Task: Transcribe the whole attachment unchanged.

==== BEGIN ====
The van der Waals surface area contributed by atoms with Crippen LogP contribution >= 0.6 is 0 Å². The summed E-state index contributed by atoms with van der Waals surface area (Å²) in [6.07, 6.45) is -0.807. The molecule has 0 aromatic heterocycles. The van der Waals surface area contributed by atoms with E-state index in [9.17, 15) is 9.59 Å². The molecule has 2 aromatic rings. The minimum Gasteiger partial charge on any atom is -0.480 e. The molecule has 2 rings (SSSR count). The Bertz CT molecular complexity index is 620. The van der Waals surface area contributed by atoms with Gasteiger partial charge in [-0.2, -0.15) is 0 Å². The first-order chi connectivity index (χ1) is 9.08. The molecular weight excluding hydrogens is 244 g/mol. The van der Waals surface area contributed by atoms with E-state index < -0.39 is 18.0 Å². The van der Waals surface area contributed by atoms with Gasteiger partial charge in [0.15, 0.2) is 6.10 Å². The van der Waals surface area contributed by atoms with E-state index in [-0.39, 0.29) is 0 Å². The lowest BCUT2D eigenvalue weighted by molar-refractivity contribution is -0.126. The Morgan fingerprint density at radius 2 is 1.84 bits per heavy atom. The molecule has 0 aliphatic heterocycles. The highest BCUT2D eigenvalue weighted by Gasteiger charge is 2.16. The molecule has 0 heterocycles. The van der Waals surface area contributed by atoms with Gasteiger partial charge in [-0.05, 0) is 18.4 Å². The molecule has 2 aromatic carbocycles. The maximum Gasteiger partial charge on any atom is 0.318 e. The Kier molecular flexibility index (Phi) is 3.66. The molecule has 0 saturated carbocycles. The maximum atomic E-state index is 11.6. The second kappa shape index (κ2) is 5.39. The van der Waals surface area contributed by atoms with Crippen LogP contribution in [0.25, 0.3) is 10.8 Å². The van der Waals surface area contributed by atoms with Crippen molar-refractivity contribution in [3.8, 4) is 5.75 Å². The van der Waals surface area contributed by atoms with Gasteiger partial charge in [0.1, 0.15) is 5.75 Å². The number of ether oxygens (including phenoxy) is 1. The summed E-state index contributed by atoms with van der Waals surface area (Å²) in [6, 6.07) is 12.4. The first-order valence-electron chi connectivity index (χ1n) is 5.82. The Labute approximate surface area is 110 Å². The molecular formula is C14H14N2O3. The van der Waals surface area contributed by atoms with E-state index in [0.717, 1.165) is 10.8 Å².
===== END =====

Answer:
The van der Waals surface area contributed by atoms with Crippen LogP contribution >= 0.6 is 0 Å². The summed E-state index contributed by atoms with van der Waals surface area (Å²) in [6.07, 6.45) is -0.807. The molecule has 0 aromatic heterocycles. The van der Waals surface area contributed by atoms with E-state index in [9.17, 15) is 9.59 Å². The molecule has 2 aromatic rings. The minimum Gasteiger partial charge on any atom is -0.480 e. The molecule has 2 rings (SSSR count). The Bertz CT molecular complexity index is 620. The van der Waals surface area contributed by atoms with Gasteiger partial charge in [-0.2, -0.15) is 0 Å². The first-order chi connectivity index (χ1) is 9.08. The molecular weight excluding hydrogens is 244 g/mol. The van der Waals surface area contributed by atoms with E-state index < -0.39 is 18.0 Å². The van der Waals surface area contributed by atoms with Gasteiger partial charge in [0.15, 0.2) is 6.10 Å². The van der Waals surface area contributed by atoms with E-state index in [-0.39, 0.29) is 0 Å². The lowest BCUT2D eigenvalue weighted by molar-refractivity contribution is -0.126. The Morgan fingerprint density at radius 2 is 1.84 bits per heavy atom. The molecule has 0 aliphatic heterocycles. The highest BCUT2D eigenvalue weighted by Gasteiger charge is 2.16. The molecule has 0 heterocycles. The van der Waals surface area contributed by atoms with Gasteiger partial charge in [-0.05, 0) is 18.4 Å². The molecule has 2 aromatic carbocycles. The maximum Gasteiger partial charge on any atom is 0.318 e. The Kier molecular flexibility index (Phi) is 3.66. The molecule has 0 saturated carbocycles. The maximum atomic E-state index is 11.6. The second kappa shape index (κ2) is 5.39. The van der Waals surface area contributed by atoms with Crippen LogP contribution in [0.25, 0.3) is 10.8 Å². The van der Waals surface area contributed by atoms with Crippen molar-refractivity contribution in [3.8, 4) is 5.75 Å². The van der Waals surface area contributed by atoms with Gasteiger partial charge in [0.1, 0.15) is 5.75 Å². The number of ether oxygens (including phenoxy) is 1. The summed E-state index contributed by atoms with van der Waals surface area (Å²) in [6, 6.07) is 12.4. The first-order valence-electron chi connectivity index (χ1n) is 5.82. The Labute approximate surface area is 110 Å². The molecular formula is C14H14N2O3. The van der Waals surface area contributed by atoms with E-state index in [0.717, 1.165) is 10.8 Å².